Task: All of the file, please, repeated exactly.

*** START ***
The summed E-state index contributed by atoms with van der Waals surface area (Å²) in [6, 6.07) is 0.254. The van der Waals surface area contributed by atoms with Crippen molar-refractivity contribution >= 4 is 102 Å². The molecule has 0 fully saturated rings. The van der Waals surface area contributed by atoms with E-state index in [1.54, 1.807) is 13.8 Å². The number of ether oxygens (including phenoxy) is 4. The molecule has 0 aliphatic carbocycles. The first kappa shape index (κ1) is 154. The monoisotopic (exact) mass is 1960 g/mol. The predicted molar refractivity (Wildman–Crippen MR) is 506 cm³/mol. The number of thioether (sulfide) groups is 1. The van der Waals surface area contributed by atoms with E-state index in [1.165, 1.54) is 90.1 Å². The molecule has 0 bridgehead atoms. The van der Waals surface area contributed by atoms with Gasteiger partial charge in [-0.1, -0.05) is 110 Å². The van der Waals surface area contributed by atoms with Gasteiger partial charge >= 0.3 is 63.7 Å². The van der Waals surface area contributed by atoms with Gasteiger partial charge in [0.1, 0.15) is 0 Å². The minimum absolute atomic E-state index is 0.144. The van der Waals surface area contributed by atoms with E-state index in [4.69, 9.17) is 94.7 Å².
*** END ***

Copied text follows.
The summed E-state index contributed by atoms with van der Waals surface area (Å²) in [6, 6.07) is 0.254. The van der Waals surface area contributed by atoms with Crippen molar-refractivity contribution >= 4 is 102 Å². The molecule has 0 fully saturated rings. The van der Waals surface area contributed by atoms with E-state index in [1.54, 1.807) is 13.8 Å². The number of ether oxygens (including phenoxy) is 4. The molecule has 0 aliphatic carbocycles. The first kappa shape index (κ1) is 154. The monoisotopic (exact) mass is 1960 g/mol. The predicted molar refractivity (Wildman–Crippen MR) is 506 cm³/mol. The number of thioether (sulfide) groups is 1. The van der Waals surface area contributed by atoms with E-state index in [1.165, 1.54) is 90.1 Å². The molecule has 0 bridgehead atoms. The van der Waals surface area contributed by atoms with Gasteiger partial charge in [-0.1, -0.05) is 110 Å². The van der Waals surface area contributed by atoms with Gasteiger partial charge >= 0.3 is 63.7 Å². The van der Waals surface area contributed by atoms with Gasteiger partial charge in [0.1, 0.15) is 0 Å². The minimum absolute atomic E-state index is 0.144. The van der Waals surface area contributed by atoms with E-state index in [4.69, 9.17) is 94.7 Å².